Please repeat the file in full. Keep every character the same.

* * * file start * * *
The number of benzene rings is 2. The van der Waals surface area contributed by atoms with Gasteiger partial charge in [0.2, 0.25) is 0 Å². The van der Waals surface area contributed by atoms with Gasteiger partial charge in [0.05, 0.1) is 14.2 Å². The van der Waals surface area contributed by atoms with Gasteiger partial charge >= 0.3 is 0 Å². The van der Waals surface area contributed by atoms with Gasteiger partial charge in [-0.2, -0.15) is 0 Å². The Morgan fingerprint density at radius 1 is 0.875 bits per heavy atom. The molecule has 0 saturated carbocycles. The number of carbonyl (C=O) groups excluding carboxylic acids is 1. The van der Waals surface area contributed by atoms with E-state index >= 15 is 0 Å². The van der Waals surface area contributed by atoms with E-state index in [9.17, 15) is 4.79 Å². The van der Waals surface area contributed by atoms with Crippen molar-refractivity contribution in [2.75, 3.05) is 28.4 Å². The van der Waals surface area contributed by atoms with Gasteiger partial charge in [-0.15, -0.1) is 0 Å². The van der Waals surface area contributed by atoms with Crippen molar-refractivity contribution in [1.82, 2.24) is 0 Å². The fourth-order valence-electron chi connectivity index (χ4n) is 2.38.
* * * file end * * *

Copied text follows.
The number of benzene rings is 2. The van der Waals surface area contributed by atoms with Gasteiger partial charge in [0.2, 0.25) is 0 Å². The van der Waals surface area contributed by atoms with Gasteiger partial charge in [0.05, 0.1) is 14.2 Å². The van der Waals surface area contributed by atoms with Gasteiger partial charge >= 0.3 is 0 Å². The van der Waals surface area contributed by atoms with Gasteiger partial charge in [-0.2, -0.15) is 0 Å². The Morgan fingerprint density at radius 1 is 0.875 bits per heavy atom. The molecule has 0 saturated carbocycles. The number of carbonyl (C=O) groups excluding carboxylic acids is 1. The van der Waals surface area contributed by atoms with E-state index >= 15 is 0 Å². The van der Waals surface area contributed by atoms with E-state index in [9.17, 15) is 4.79 Å². The van der Waals surface area contributed by atoms with Crippen molar-refractivity contribution in [2.75, 3.05) is 28.4 Å². The van der Waals surface area contributed by atoms with Gasteiger partial charge in [-0.15, -0.1) is 0 Å². The van der Waals surface area contributed by atoms with Crippen molar-refractivity contribution in [1.82, 2.24) is 0 Å². The fourth-order valence-electron chi connectivity index (χ4n) is 2.38.